Is your workforce functioning as a team? Sometimes it can look like it on the surface but when it comes right down to it, staff don’t feel they know each other very well, and they lack the confidence to collaborate on work as a result. That can significantly limit your productivity. To change the situation, you need to introduce ice-breakers that will help your employees regard each other as allies, but not just any old activity will do. Anything that eats into break time or involves being kept back after hours is likely to be unpopular, as is activity that people feel forced into. The best approach is to find activities that draw out your employees’ existing interests.
What makes a great team activity?
When you plan activities, make sure that they’re accessible to everyone in your workplace. Don’t go to a bar if some staff members have religious objections to alcohol, and don’t organize a baseball game if a disabled staff member would be left sitting on the sidelines. If some people on the team are shy and some exuberant, choose activities that make it possible for the former to contribute without pressure, and don’t let the latter dominate all the conversation.
Starting a workplace book group can be a great way to create conversations that go beyond what happens in the office and the personal details people feel immediately ready to share about themselves. If everyone in your workplace likes to read, why not take it in turns to introduce your favorite books at intervals that give everyone enough time to read them, then discuss them afterwards? You could start by talking about favorite authors and discussing the ones that some employees already have in common.
Going out for a meal together is a good way to celebrate special occasions, whether they’re public holidays or work successes like securing an important contract. Make sure you choose a place with sufficient options for any vegetarian or vegan staff, people on special diets or those with allergies. Sharing food is also popular in the office, especially if it’s presented as a treat, such as ordering pizza for everyone on a Friday afternoon, going for a picnic in a nearby park on a sunny day, or even just making sure there’s a stock of nice cookies next to the water cooler.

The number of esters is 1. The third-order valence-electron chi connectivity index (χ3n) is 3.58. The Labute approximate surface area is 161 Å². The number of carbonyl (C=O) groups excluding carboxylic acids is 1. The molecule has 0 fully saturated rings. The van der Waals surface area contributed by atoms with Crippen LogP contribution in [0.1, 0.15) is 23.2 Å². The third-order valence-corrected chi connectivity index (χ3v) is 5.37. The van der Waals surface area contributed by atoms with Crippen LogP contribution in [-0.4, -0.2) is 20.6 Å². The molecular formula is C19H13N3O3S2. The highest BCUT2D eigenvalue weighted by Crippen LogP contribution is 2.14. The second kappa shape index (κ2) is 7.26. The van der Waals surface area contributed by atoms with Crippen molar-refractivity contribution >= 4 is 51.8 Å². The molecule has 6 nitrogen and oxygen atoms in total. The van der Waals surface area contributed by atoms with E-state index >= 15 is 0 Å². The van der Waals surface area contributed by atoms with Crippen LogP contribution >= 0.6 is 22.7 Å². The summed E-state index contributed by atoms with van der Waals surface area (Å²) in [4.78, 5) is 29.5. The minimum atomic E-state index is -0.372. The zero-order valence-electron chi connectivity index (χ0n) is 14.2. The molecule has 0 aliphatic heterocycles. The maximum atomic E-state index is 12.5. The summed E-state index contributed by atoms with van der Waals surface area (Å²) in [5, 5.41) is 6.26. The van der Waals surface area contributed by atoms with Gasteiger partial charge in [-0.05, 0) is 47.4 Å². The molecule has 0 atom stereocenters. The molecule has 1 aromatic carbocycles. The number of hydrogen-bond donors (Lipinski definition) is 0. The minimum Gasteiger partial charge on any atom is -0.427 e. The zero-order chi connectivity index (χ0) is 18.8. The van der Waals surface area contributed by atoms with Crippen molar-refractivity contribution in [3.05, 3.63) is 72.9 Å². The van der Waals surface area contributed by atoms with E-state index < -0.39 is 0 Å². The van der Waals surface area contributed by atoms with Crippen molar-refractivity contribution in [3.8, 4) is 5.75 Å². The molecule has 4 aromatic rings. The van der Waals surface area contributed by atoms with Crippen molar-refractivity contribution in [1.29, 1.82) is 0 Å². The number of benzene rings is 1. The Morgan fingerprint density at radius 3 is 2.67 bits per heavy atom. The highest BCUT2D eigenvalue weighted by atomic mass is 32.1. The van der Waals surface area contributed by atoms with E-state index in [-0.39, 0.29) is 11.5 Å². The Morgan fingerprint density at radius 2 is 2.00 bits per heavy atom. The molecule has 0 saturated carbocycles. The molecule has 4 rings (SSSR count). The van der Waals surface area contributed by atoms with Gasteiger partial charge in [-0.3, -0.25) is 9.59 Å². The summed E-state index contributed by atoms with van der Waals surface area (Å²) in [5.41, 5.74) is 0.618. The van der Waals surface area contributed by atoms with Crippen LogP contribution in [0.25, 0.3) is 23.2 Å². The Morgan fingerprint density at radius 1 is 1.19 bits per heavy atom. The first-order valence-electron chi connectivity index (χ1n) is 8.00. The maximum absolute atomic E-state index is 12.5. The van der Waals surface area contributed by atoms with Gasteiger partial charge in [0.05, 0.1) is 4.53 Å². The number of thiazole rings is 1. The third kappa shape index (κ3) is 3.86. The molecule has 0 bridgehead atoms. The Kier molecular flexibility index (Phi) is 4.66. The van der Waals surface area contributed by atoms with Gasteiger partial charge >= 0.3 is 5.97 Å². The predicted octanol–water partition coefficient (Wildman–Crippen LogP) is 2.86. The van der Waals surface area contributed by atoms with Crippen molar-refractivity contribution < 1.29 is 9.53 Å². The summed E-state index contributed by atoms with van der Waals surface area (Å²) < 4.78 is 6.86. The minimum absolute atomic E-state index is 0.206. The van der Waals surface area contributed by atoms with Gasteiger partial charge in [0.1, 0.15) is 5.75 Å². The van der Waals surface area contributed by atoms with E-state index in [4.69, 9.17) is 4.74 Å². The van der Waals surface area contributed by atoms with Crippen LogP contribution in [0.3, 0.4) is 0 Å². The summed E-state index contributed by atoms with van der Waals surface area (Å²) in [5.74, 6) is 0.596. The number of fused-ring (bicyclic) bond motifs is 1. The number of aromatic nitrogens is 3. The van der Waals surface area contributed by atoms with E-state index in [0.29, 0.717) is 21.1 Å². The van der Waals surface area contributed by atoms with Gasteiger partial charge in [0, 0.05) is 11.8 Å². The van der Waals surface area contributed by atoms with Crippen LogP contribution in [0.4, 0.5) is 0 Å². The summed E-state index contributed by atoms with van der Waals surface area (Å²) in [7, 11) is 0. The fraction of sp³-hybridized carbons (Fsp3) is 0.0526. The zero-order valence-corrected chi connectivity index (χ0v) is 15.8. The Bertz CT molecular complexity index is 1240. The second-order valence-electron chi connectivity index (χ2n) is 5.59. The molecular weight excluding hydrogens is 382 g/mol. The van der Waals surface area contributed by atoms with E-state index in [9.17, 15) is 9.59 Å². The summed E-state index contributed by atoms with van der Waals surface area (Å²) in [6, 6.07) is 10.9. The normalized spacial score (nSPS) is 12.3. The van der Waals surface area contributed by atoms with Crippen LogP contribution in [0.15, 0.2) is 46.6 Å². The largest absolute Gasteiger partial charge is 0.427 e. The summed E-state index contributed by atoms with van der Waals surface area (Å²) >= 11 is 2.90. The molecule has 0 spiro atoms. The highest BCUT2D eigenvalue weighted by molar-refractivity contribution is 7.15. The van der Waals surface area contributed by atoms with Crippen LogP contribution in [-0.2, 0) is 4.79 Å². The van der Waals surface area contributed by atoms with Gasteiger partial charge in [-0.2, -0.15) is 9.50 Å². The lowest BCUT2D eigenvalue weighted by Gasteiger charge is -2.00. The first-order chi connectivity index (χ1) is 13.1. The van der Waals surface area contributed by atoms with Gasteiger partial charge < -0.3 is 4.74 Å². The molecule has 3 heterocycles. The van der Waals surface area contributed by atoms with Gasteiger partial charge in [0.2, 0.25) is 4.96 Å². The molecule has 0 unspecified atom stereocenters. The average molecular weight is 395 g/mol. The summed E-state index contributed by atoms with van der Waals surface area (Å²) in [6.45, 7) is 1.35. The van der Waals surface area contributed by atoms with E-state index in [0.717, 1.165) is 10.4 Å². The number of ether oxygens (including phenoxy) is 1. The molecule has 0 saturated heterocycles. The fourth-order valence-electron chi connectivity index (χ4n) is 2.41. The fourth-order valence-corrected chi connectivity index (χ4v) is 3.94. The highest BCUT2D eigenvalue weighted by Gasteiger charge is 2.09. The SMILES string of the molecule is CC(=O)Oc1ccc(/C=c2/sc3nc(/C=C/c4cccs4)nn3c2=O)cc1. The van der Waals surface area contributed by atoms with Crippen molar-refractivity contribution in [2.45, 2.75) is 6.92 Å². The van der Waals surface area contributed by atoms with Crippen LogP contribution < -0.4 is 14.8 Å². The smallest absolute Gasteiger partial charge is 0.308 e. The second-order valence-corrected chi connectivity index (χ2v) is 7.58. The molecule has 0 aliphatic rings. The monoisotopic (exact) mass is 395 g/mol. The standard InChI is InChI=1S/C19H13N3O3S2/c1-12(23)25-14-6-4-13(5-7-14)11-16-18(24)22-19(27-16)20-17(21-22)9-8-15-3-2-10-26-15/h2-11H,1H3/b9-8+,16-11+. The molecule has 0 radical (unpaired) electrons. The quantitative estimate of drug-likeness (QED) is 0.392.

Nothing breaks the ice quite like a game. This could be anything from a paintball session to an office computer game tournament or a weekly quiz with small but fun prizes. Consider introducing a weekly game session and inviting employees to make suggestions. The best options are those that encourage cooperation in small teams. There are lots of games you can play together now online or on an office intranet, and purchasing online lottery tickets as a syndicate gives you a weekly activity to bond over, waiting to see if you’ve got lucky when the numbers come in.
Research has shown that one of the main things workers look for in a job, after pay, is the opportunity to enhance their skills. Giving your employees the chance to train and learn together can satisfy this desire at the same time as encouraging them to cooperate and spend time together. Many training companies now use group work and strive to make the sessions they deliver entertaining – something that helps with knowledge retention – so they can be fun to participate in and give teammates something to talk about afterwards.
Few things help people to bond as effectively as working together to support a good cause. Choosing a charity to support for your workplace gives you the opportunity to get involved in lots of fun activities that will make workers feel good about themselves and one another. A good place to start is with an office bake sale, and you can easily move on to sponsored events. Many charities have a list of plans for events they can share with you and are happy to take care of most of the administration when it comes to more complicated activities. They’ll also feed back to you on how your support has helped, giving your team something to celebrate.
Workplace activities like these help your staff to think of themselves as a team and put the needs of the team first. They build trust and help people feel comfortable together, so that collaboration on work projects comes naturally. They can also create and maintain a happier workplace and staff that are more loyal.